Have you ever had those days when you have been feeling fine and then all of sudden you feel crappy? Or, on the opposite, you wake up in a bad mood, but as the day progresses, you are getting better? If you track your mood (or any other psychological state, to that matter) several times a day, there is a way to quantify severity of these “swings”. In this post, I will show how to calculate the “mood swing scores”, and how you can use these scores to learn more about changes in your mood and what causes them.
Statistically speaking, we are looking to measure variability in mood ratings within a single day. There are two simple indicators that you can use for this purpose: variance and range. Let’s look at both, using my October data as an example. I track my mood thrice a day: in the mornings, afternoons and evenings, so my daily records look like this:
The range is the easiest measure that you can calculate on paper or in Excel. It is simply a difference between the highest and the lowest mood ratings on that day. For instance, mood swing score for October 5 is 8.49 – 5.30 = 3.19, and the Excel formula for that cell would be MAX(B6:D6)- MIN(B6:D6). The main advantage of using range is that the scores are easy to understand and interpret. The higher the score, the more severe was change in the mood. The main disadvantage of this method, however, is that it captures differences between the most “extreme” ratings on that day, but completely ignores any other ratings in between. In my example, the swing score took into account difference in the mood in the afternoon and evening, but completely ignored the morning rating.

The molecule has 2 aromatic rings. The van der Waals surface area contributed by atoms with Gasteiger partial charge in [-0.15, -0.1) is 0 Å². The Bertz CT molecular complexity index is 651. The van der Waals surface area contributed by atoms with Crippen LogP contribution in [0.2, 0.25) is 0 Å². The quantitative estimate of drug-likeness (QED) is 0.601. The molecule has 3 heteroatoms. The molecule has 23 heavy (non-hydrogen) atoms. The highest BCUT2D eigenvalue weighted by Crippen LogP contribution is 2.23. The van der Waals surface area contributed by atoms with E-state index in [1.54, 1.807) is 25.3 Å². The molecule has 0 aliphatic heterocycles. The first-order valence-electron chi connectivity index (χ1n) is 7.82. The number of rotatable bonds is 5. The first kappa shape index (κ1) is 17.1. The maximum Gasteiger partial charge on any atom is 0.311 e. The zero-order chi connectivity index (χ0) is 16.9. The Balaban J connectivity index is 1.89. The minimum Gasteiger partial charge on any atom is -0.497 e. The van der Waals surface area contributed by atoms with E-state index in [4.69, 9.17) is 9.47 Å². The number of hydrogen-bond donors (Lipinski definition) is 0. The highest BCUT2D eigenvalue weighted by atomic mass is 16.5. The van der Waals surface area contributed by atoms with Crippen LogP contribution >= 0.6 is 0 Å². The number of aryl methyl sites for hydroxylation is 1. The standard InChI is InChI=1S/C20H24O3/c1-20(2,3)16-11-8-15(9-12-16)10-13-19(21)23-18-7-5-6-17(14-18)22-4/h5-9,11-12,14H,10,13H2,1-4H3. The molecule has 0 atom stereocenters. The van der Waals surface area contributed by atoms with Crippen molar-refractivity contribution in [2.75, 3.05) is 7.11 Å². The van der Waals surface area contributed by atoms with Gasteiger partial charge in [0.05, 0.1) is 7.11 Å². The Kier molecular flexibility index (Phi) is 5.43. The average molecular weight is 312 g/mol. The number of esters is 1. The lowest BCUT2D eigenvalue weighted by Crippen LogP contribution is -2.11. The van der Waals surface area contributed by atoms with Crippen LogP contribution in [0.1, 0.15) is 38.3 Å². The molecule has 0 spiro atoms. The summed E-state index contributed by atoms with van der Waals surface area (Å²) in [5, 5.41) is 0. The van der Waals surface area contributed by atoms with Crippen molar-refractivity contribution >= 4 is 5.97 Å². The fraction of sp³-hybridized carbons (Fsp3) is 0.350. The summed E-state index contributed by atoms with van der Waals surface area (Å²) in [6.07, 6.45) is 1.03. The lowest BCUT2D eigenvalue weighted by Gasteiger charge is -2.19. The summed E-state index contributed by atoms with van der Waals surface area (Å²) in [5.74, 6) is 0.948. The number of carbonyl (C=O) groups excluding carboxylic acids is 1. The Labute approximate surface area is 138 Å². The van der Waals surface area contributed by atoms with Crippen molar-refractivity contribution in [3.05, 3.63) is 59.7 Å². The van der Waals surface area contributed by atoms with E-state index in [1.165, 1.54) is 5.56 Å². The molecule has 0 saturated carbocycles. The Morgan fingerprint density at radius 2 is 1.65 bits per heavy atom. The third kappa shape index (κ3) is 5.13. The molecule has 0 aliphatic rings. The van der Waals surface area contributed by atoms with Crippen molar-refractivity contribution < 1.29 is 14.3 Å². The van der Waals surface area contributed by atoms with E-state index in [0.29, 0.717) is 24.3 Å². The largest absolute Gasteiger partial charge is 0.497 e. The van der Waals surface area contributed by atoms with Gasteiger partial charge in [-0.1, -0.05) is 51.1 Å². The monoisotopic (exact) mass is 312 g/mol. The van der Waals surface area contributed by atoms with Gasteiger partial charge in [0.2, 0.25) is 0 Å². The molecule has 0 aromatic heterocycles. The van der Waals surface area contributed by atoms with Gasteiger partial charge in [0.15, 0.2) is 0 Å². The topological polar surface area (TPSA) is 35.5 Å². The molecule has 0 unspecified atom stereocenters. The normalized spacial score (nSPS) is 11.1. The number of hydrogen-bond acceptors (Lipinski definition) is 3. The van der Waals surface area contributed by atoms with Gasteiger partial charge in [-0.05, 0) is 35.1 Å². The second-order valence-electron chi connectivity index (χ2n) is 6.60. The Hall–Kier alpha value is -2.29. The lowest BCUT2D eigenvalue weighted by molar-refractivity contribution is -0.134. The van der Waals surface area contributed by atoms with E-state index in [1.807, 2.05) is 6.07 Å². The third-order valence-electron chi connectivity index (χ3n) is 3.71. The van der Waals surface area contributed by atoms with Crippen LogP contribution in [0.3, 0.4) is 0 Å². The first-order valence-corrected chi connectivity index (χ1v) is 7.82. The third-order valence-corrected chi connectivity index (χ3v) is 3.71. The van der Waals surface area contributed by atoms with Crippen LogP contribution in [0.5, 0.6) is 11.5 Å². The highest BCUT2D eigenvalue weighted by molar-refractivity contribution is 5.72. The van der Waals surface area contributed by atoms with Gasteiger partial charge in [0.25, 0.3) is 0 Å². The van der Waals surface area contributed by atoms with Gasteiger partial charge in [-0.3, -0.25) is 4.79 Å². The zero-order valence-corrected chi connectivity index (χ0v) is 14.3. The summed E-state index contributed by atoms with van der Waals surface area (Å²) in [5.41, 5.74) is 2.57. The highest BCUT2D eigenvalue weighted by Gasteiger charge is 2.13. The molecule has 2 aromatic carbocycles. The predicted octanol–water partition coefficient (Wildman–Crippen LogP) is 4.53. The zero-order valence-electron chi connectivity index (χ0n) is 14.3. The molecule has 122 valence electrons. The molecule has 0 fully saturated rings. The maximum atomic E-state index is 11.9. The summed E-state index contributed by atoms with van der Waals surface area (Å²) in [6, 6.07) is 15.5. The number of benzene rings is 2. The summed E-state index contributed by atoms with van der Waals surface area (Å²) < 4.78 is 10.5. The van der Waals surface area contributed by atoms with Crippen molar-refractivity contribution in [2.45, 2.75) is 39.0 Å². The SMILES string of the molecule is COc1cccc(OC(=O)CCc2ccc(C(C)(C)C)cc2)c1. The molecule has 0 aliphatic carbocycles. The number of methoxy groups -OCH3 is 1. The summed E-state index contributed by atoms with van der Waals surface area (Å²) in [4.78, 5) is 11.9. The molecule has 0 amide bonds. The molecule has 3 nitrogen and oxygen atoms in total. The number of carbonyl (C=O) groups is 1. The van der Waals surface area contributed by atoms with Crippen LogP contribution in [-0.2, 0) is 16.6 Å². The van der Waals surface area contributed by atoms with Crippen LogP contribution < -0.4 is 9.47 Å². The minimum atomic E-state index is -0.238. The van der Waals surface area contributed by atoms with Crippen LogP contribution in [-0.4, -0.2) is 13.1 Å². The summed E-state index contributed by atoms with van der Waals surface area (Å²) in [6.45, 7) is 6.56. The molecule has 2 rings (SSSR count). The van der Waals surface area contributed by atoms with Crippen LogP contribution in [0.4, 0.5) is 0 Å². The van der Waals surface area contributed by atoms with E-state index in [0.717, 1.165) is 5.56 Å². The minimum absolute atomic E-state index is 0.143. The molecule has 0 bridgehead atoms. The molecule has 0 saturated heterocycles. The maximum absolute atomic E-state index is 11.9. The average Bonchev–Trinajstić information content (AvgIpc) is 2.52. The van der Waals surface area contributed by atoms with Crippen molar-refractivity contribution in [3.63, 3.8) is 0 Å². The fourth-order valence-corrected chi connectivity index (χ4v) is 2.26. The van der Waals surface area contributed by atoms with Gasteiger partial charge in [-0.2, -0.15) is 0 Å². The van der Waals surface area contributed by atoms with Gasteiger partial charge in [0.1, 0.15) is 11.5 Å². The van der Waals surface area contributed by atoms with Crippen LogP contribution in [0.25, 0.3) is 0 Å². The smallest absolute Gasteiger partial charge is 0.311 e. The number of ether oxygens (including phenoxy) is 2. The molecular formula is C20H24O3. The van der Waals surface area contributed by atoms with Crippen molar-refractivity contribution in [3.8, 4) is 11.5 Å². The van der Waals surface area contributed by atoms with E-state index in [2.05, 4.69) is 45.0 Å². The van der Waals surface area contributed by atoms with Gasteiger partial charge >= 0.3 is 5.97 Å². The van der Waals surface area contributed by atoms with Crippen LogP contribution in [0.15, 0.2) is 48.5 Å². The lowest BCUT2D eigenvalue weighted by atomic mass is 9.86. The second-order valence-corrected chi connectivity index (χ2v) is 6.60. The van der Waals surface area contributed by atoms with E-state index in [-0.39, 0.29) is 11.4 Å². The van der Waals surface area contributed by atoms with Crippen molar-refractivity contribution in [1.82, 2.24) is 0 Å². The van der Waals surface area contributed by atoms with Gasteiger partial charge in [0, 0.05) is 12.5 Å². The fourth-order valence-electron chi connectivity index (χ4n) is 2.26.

The variance, on the other hand, takes into account mood ratings across all three day parts, by looking at their “closeness” to the average mood rating on that day. You can compute variance in Excel using VAR formula. For instance, to compute variance in the mood ratings for October 5, I would use VAR(B6:D6). This results in a mood swing score of 2.73. As you can see, unlike the range-based scores, variance-based scores are more difficult to interpret intuitively. Think of variance as an average “distance” of all mood ratings on that day from the average rating. The lower the score, the “closer” are all rating to the daily average, and thus, to each other.
Please note that while both methods capture the magnitude of the change in your mood, neither of them shows the direction (negative or positive), and I will cover that kind of analysis in a different post. But ranges and variance based scoring methods are enough to search for meaningful patterns in your mood changes and identify the factors that affect them. Here are just a couple of examples.
Mood Swings and Day of the Week
Using my October data, I computed daily mood swing scores, and then compared averages across the weekdays:
According to this chart, on Tuesdays and Wednesdays my mood tends to be more stable throughout the day, compared to other days of the week.
Mood Swings and Rain
I also compared average mood swing scores on rainy and non-rainy days. As you can see, my mood is less likely to change drastically on rainy days.
Finally, which scoring method to choose is up to you. As the above examples show, both methods capture the mood swings equally well. If you prefer using just one metric, the choice would probably depend on how often you track mood during the day. If you log your mood only twice a day, then the range or even actual difference (e.g., morning mood minus evening mood) would work. If you record your mood three or more times a day, I personally would recommend using the variance. And of course, you can also use these two methods to track “swings” in other psychological and physiological states, like happiness, stress, blood pressure, etc.